indicates the spot where he died, and a large portrait of that scene stands next to the plaque. 

This ship is still a commissioned ship, although certainly not active.  It is in dry dock and will most likely never sail again.  What a ship.  It housed more than 800 men in very tight and cramped quarters.  I can only imagine what life must have been like on a ship at that time.  We had to 'mind our heads' as we toured the ship.  Hammocks were hung on lower decks and each man had 22 inches in which to sleep.  This was determined by the rod stuck through the hammock at the head.  If a man tried to make this rod longer than 22 inches and was
found out, he was flogged.  And a man who was to be flogged was put into leg irons and given the opportunity to  make his own 'cat-o-9 tails' with which he would be flogged.  It only took 15-20 lashes to open up a man's back.  Our tour guide said the record for lashes was somewhere up around a hundred.  The tour guide we drew was marvelous.  He was short, older, heavy Scotch accent, funny.  He told us many stories as we toured the ship, including how the term 'loose cannon' came about.  Picture the cannons you've seen in pirate movies.  They recoil when discharged and only the ropes around the cannon, the ones that are then hooked to the side of the ship, keep it from getting away.  When something goes wrong with the ropes, watch out.  Anyone behind the cannon, and there were several men who manned each one, would be rammed by this 'loose cannon'.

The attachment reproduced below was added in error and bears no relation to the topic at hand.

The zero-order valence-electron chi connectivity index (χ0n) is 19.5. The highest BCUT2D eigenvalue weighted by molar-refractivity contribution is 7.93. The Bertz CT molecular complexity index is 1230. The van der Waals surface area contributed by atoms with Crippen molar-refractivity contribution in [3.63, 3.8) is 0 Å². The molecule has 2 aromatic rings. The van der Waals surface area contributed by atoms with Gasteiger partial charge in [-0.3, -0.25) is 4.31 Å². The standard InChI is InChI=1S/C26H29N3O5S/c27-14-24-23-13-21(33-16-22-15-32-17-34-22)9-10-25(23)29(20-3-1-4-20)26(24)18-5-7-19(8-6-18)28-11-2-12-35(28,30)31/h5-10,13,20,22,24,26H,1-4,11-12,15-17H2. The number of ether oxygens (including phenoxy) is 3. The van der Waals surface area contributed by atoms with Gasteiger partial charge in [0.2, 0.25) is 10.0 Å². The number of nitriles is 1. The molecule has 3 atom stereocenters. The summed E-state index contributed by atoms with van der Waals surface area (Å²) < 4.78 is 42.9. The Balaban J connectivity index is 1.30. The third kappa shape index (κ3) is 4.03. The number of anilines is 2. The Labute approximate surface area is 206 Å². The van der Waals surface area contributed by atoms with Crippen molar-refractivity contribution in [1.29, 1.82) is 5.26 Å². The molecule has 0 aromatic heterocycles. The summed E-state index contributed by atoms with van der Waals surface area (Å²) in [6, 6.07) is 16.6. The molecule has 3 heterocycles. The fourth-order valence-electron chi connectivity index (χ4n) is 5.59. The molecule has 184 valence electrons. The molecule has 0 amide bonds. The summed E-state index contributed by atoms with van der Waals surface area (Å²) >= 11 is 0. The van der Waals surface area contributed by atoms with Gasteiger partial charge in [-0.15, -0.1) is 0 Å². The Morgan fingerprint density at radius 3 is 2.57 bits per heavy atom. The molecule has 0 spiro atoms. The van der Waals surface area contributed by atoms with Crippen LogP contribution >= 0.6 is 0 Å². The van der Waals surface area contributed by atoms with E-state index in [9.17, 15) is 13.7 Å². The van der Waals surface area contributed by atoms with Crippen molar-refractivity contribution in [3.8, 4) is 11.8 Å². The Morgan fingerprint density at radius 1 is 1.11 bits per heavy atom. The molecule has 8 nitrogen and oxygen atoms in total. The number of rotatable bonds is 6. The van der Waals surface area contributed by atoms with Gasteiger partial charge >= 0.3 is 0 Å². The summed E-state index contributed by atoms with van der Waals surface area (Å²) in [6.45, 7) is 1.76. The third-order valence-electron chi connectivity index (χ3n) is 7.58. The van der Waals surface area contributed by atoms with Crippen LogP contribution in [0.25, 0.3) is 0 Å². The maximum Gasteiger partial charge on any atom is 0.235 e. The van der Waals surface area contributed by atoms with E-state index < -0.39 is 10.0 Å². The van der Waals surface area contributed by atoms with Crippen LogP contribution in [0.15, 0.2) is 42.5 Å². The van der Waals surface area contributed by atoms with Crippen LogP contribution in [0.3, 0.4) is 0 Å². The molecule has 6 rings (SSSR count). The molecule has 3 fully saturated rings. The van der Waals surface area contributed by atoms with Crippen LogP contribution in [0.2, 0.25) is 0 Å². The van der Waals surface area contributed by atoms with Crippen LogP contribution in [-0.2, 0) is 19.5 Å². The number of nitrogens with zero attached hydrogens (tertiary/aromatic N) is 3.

The HMS Warrior is a newer ship, having been built in 1860.  It was billed as the world's first iron battleship - the largest, fastest, most heavily armed warship ever built.  Compared to how hard life must have been on the Victory, life on the Warrior must have seemed luxurious, although it was far from that.  The Warrior was driven by both steam and sail, and rendered all other ships of the time virtually obsolete.  It had an iron hull and armorplate with guns that could be loaded from the rear (breechloading) rather than from the front of the muzzle.  The Warrior housed upwards of 700 men to handle the equipment on the ship.